Family is good. Dogs are good, mothers are good, daddies are good. Sunsets, ice cream, screened porches, handwritten letters, wives, rainstorms over hayfields, toys in cereal boxes, striped bass, and Mexican families who help each other speak English.
It’s all so beautiful that it hurts.
I’m lucky. I really am. God, please, don’t let me ever forget that boy.
Let that child’s surgery go well.
Connie Griggs - October 5, 2017 1:12 pm
I have immediately prayed for him. God bless this precious child!
Mike - October 5, 2017 1:15 pm
Thank you Sean. Thank you.
Molly Pinkston - October 5, 2017 1:16 pm
You make us stop, think and smile! Life is good!! Prayers for “blue eyes”!?
LeAnne Storey - October 5, 2017 1:18 pm
You are the best Sean! I’m praying for him too!
Jovita - October 5, 2017 1:23 pm
Amen to that Brother
Virginia Watson Snell - October 5, 2017 1:35 pm
The world truly is a beautuful, wonderful place. We only have to look with our eyes and heart. Thank you for sharing with us readers. I look so forward to reading your posts each morning. May God keep blessing you.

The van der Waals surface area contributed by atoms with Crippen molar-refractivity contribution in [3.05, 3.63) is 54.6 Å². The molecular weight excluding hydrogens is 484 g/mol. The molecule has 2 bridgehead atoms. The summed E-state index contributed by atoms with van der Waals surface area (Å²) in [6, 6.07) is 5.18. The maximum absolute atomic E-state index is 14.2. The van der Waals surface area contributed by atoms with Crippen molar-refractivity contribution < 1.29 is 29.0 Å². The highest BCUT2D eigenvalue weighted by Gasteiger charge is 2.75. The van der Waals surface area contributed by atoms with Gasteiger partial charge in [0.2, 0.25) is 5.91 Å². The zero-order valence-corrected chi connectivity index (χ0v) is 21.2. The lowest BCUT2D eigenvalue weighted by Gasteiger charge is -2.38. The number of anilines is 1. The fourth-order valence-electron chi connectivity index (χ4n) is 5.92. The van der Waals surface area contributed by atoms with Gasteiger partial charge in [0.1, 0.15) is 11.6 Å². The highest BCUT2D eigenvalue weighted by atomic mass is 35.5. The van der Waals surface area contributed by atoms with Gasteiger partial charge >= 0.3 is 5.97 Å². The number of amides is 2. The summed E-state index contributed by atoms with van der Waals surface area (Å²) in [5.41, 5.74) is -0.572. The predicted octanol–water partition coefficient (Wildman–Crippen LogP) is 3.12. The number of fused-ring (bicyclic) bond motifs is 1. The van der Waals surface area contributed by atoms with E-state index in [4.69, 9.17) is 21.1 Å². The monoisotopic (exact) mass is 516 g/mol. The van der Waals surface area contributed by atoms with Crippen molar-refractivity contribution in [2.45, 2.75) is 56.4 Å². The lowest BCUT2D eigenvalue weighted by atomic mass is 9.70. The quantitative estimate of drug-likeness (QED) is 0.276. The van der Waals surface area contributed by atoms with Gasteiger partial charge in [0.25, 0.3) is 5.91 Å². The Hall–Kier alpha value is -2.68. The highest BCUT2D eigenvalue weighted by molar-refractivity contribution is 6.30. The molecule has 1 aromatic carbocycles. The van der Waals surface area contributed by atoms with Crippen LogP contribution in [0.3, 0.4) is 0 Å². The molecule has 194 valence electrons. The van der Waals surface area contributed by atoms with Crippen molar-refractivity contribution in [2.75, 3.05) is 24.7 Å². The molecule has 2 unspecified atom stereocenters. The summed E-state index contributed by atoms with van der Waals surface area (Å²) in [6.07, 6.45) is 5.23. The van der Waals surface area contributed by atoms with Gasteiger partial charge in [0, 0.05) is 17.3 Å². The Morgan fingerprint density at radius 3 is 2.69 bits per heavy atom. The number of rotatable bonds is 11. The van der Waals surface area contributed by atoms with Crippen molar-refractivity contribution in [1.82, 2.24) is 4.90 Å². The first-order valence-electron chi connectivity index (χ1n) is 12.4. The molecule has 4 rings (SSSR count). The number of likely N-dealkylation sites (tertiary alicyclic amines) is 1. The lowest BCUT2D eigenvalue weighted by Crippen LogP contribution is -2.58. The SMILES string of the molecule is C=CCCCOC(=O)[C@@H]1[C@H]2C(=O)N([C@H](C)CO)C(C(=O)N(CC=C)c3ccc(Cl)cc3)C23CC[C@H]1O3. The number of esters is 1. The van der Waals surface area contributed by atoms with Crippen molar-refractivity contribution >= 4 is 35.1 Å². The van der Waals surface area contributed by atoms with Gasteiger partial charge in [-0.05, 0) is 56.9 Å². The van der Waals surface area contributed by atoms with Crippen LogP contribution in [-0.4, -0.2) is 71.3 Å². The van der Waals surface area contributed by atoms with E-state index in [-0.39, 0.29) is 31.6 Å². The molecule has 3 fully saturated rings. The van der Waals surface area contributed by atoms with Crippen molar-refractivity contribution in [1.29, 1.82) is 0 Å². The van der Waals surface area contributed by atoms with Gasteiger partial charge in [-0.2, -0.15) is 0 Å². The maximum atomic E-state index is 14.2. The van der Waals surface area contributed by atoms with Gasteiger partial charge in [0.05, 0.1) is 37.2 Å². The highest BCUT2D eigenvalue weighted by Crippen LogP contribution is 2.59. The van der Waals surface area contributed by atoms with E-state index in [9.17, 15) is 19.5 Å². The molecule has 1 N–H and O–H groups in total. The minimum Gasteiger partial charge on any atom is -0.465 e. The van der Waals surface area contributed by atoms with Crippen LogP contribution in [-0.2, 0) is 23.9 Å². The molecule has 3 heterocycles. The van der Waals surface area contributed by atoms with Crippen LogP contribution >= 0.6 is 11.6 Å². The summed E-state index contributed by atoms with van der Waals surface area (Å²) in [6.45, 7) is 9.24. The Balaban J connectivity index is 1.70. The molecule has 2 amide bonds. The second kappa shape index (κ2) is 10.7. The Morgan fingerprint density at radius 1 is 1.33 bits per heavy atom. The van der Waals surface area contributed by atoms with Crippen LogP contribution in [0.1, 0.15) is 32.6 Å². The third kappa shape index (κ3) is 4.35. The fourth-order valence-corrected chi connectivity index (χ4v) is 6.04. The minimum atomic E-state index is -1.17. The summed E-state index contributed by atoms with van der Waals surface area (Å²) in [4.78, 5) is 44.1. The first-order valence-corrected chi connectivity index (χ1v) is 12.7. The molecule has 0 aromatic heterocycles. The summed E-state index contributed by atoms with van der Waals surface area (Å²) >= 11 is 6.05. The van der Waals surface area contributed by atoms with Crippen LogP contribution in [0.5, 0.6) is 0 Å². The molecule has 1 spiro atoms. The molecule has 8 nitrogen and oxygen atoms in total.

Summer Hartzog - October 5, 2017 1:45 pm
Praying for that little boy and for our friend and neighbor who delivered our youngest child and for my cousin and first best friend, all fighting the same fight, facing the same uncertainties today. But aren’t we all, really? Life IS good. It’s just too short for too many. That’s why it’s so very important to know there is good all around us. Thank you for finding the good, Sean – even in Walmart with only two checkouts open – and sharing it with those of us who forget to look for it. God bless.
Nina Thompson - October 5, 2017 2:23 pm
Praying for the blue eyed boy who squints when smiles….and for his mama and daddy who love him so much…..and for the red bearded writer who introduced them to all of us.
Connie - October 5, 2017 2:30 pm
Praying for that baby. Thank you for bringing him to the rest of us.
Janet Mary Lee - October 5, 2017 3:23 pm
Prayers for those families. Prayer changes everything… even when we do not see it! One for you and yours, too, Sean!!
yaya1952 - October 5, 2017 3:40 pm
This touched my heart today…saying prayers for that family. God is good!
Suzette Allen - October 5, 2017 4:06 pm
Jan - October 5, 2017 4:17 pm
I am so very thankful that you see people and things …really see them, not just with your eyes but with your heart. That is a very special gift and I appreciate you sharing it with us!